Backbench Business — Summer Adjournment

Part of Child Benefit Entitlement (Disqualification of Non-UK EU Nationals) – in the House of Commons at 5:14 pm on 22nd July 2014.

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Photo of Paul Blomfield Paul Blomfield Labour, Sheffield Central 5:14 pm, 22nd July 2014

I do not want to comment on the many interesting contributions this afternoon, but I want to pick up one point made by my hon. Friend Meg Hillier about the minimum practice income guarantee, which has been in the public eye in the way it affects practices in London, but also has had an impact across the country. In fact, five GP practices in Sheffield are affected, including two in my constituency. I have pressed Ministers in Health questions and met with NHS England, and I have had a similar experience—warm words and reassurances but no sign of significant practical action to alleviate the impact on those practices working with the most challenging patients in the city. Those practices face a tipping point, and I join her in urging the Government to reconsider the withdrawal of MPIG over the next seven years, because, if they do not, a number of practices will fall by the wayside.

That was not what I rose to speak about. These debates provide a useful opportunity for us to reflect on the past year and to learn lessons for the remainder of the Parliament. I am proud to represent a multicultural constituency in a multicultural city, and I want to talk about a community that I have worked with over many years but which is feeling increasingly beleaguered: our Muslim community. It is long established in Sheffield—over three or four generations—and I have worked with it for more than 30 years, challenging extremism, since long before I was a Member of Parliament. I have to say that the extremism we have challenged over that period has largely come from the white community: from the National Front, the British National party, the English Defence League and others.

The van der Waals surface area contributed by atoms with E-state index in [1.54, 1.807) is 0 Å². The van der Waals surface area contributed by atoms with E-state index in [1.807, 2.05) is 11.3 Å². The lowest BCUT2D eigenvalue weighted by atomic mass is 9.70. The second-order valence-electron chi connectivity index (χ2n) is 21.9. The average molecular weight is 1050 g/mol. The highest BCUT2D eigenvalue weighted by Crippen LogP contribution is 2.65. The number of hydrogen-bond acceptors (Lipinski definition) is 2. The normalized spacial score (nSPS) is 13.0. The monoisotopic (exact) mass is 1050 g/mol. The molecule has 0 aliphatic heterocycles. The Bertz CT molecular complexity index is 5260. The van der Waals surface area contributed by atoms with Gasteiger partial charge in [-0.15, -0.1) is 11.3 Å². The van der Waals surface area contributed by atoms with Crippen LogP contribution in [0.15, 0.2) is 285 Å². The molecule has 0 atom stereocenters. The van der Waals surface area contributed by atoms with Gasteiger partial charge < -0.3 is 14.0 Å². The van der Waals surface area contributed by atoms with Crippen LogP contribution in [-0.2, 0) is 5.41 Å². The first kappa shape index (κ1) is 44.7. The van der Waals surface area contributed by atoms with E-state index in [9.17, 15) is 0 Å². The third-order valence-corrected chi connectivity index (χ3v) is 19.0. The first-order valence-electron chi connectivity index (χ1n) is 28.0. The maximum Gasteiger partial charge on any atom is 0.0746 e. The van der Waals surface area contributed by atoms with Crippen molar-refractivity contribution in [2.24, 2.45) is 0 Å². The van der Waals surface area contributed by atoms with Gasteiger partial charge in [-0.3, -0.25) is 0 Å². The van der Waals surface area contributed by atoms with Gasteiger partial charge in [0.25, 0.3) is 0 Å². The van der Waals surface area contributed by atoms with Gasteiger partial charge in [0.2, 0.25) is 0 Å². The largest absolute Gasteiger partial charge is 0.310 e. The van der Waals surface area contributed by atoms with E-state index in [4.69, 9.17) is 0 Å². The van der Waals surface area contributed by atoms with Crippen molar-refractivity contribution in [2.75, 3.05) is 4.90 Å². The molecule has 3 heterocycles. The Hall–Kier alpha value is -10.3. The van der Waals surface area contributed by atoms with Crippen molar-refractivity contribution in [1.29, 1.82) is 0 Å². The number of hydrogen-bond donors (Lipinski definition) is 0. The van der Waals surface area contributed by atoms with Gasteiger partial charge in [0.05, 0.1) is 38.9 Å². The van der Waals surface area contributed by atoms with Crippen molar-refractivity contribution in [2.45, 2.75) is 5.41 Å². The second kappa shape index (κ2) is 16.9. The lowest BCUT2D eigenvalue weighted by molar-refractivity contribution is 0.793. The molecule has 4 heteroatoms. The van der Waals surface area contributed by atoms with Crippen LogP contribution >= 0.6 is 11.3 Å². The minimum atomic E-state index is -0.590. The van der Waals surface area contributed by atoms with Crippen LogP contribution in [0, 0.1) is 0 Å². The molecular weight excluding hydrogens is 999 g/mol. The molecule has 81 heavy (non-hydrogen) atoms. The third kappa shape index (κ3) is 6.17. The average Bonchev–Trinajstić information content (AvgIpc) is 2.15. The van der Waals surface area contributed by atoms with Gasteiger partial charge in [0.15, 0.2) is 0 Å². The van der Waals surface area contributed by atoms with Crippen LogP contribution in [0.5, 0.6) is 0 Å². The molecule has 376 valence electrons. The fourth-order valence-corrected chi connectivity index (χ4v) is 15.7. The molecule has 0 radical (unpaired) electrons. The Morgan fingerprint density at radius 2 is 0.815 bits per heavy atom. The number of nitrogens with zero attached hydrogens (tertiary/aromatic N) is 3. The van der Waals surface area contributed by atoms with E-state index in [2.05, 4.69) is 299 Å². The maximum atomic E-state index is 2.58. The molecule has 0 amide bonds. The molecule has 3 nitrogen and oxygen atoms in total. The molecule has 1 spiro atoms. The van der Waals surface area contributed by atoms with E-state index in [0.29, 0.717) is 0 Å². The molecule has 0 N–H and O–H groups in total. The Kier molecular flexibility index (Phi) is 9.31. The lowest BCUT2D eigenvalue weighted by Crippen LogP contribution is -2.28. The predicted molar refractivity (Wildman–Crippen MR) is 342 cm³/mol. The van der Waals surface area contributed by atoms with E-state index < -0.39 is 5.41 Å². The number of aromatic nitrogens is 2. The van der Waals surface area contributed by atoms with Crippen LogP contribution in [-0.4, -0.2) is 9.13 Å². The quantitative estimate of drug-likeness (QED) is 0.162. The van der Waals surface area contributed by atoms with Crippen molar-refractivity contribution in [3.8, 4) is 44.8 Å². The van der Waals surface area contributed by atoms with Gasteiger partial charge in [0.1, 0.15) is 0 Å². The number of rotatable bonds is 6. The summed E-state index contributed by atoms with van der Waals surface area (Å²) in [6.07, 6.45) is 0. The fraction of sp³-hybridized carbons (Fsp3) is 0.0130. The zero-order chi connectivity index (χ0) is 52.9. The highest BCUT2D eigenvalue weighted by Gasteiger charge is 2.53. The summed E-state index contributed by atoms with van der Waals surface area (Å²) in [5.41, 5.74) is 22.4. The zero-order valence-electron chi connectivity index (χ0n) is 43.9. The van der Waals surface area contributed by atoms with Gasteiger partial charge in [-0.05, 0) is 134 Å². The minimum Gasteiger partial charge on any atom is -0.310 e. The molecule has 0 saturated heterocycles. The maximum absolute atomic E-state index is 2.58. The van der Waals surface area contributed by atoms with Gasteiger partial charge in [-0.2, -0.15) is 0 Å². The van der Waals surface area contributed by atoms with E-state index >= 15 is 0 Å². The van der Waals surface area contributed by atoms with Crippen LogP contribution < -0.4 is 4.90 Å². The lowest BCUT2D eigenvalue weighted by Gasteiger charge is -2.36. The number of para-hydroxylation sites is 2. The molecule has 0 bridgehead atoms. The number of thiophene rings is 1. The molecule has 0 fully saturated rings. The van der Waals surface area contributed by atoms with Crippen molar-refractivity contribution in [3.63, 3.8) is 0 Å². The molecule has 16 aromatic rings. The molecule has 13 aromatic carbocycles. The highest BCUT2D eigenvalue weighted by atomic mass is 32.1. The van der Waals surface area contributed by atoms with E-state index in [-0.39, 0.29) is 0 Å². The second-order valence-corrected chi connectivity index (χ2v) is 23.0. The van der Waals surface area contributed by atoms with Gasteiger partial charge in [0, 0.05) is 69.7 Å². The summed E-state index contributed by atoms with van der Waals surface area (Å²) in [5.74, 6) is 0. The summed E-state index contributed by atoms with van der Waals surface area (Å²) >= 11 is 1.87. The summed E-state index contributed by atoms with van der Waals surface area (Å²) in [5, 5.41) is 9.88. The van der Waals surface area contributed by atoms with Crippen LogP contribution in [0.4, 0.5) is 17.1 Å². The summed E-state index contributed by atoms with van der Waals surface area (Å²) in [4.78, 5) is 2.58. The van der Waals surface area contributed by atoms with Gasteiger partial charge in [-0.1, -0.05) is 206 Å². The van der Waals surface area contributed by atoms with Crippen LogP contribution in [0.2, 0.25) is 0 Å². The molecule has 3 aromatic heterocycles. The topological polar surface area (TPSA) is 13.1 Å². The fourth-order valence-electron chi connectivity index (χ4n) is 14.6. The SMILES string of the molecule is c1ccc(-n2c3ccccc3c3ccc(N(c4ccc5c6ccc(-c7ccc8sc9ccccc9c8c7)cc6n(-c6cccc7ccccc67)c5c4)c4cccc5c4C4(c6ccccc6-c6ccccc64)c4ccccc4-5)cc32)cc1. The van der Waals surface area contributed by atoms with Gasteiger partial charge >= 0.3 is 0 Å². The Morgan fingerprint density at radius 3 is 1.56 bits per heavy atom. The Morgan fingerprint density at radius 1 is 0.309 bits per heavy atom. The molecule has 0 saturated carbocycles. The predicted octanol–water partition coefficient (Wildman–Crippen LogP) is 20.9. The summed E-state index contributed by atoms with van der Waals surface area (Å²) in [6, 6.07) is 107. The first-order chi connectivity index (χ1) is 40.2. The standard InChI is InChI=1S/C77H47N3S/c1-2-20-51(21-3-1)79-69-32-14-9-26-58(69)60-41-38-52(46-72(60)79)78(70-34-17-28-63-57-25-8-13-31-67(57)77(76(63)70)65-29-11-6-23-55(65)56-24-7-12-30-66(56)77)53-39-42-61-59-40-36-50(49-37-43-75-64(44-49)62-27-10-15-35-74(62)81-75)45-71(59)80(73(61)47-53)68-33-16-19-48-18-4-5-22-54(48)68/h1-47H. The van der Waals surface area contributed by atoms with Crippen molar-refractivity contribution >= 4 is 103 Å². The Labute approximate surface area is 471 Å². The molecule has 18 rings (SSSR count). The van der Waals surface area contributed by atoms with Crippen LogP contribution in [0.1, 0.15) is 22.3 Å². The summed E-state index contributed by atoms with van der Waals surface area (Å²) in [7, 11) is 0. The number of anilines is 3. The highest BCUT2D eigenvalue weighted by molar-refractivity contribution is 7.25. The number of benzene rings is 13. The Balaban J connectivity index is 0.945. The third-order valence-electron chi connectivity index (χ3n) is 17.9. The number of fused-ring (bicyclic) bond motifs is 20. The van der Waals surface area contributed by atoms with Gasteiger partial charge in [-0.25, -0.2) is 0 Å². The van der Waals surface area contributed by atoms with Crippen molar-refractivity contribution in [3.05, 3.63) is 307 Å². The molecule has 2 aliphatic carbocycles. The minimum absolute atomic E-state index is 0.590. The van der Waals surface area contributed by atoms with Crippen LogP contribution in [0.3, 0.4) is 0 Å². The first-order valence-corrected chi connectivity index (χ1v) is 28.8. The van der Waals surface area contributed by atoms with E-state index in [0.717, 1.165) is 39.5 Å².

The community now feels threatened. A community leader said to me recently:

“People feel under attack all of the time, not in a physical way, but that they’re always under suspicion.”

My hon. Friend Shabana Mahmood described the problem very well in a recent article in The Guardian. She said that

“this lazy discussion (practising Muslim = extremist = on the conveyer belt to terrorism) is getting just a little tired”.

The members of my local community are not just tired of the narrative, but worried about it. People who have worked for years to promote community cohesion say to me that the situation has never been worse. We have to act on this lesson for the remainder of the Parliament, because a toxic public discourse is developing in which religious conservatism, political extremism and national security issues are often dealt with as one when it comes to the Muslim community.

Everyone in this place has an important role in helping to frame that public discourse—today we had a significant debate about the issue in Birmingham schools. The bullying and intimidation of staff; improper employment and governance practices; the promotion of one branch of a faith to the exclusion of others, and a lack of financial transparency are issues that we have to take extremely seriously and which should be investigated seriously, as they have been, but to frame them as an Islamist plot and to link them to terrorism by appointing the former head of the Metropolitan police’s counter-terrorism command to investigate is profoundly unhelpful, because it fuels division, rather than reducing it. As another of my Muslim constituents told me recently,